Wow. This has been all over the place. Not sure if it's about BOS/COM in the lateral plane only or also fore/aft ?
Too many times we are guilty of trying to fit some movement into a scalar system. It won't work. We must always consider vectors.
Run straight at a wall: the sudden reaction force from the wall will stop you.
Run at a wall at an angle: the reaction force from the wall will redirect you.
Tie yourself to a stake and run straight out. The sudden reaction force from the rope will stop you.
Tie yourself to a stake and run, redirecting yourself at the last moment, so that the reaction force won't be straight back: the reaction force will redirect you.
Continue to run while the rope is tensioned. If you run straight out, you'll just wear your shoes and not move. If you run at a bit of an angle to the rope, you'll end up deflected in a circle.
Gravity is like you running in the same direction. You can't change the direction of gravity but you can mess with the wall's (or rope's) reaction direction.
Ski down the slope. Throw the skis sideways and the reaction force from the snow will stop you (hockey stop).
Ski down the slope. Put the skis on edge at an angle, so not quite sideways: the reaction force from the snow will deflect you gently into a turn. As gravity keeps pulling you down, you will keep turning until you loose momentum. If you had instead kept running or had rockets strapped to your boots, you'd keep turning up the hill and in a circle.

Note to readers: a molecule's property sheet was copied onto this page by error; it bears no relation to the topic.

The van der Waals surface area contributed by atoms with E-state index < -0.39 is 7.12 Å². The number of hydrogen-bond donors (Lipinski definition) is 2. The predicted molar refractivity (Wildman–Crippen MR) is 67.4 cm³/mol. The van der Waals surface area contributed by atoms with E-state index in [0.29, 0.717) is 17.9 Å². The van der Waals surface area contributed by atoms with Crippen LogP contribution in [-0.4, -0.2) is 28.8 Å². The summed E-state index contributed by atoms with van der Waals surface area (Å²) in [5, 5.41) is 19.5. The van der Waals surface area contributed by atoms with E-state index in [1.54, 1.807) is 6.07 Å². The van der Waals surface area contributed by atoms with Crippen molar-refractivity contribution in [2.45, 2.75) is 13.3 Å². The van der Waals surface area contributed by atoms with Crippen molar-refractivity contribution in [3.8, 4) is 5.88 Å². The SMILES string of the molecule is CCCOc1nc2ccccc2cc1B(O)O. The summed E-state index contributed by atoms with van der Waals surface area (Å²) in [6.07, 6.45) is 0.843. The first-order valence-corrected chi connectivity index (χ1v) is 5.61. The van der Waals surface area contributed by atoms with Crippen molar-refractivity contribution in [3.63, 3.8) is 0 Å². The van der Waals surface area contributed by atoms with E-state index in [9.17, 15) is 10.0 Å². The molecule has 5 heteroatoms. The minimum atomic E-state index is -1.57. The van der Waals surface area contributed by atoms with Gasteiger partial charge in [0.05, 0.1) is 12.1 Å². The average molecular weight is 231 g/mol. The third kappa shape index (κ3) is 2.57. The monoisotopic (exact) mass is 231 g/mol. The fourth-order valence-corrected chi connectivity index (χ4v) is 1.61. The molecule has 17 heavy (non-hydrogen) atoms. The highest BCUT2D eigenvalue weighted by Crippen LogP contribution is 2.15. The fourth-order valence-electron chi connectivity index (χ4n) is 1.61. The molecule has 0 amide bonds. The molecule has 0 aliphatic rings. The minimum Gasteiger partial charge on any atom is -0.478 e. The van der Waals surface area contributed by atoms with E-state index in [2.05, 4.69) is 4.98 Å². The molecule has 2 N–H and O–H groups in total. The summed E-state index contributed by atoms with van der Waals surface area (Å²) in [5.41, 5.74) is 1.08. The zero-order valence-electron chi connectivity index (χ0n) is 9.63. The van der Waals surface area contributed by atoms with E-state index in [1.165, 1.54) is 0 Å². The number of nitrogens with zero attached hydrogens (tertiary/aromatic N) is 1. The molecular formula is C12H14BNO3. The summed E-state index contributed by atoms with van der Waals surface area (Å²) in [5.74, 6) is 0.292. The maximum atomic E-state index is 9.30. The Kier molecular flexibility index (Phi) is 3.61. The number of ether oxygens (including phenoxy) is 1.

The more you put the skis on edge (not as the angle to the straight down, but on edge), the reaction force will be stronger, redirecting you faster into a tighter turn.
As you start carving, depending on the snow hardness, you can now put as much as 2-3g into it. The stronger reaction force will interact with the sidecut design and bend the skis into a tighter turn.
Pivoting and steering are like running into a wall of gell-o or tied with a soft rubber band: it will slow you down some, but not quite deflect you. To be deflected across the hill, you need a strong platform, i.e. carving. By pivoting, you'll slow down slowly and change direction of COM slowly. By putting the skis at a sufficient angle to carve, the rate of slowing down (in the "down" direction) is faster and the change in direction (deflecting) is much faster.
The degree of inclination vs angulation is a matter of two things: putting the skis on edge at a sufficient angle for the deflection you want to get and balancing against it while you turn. It also has the benefit of increasing edge hold.
Since the name of the game is "how fast we deflect", the speed at which we establish the serious edge angles matters. I.e. the faster you get on a solid edge, the faster you turn... just ask Ted.
The fore/aft relationship of bos/com is not a static issue, as in looking at a photo. Aim the bos where the com will be, not where the com is.
That's ski physics 101 per razie. I'm sure I missed like a thing or two. Or more.
Edited by razie - 9/15/16 at 5:20pm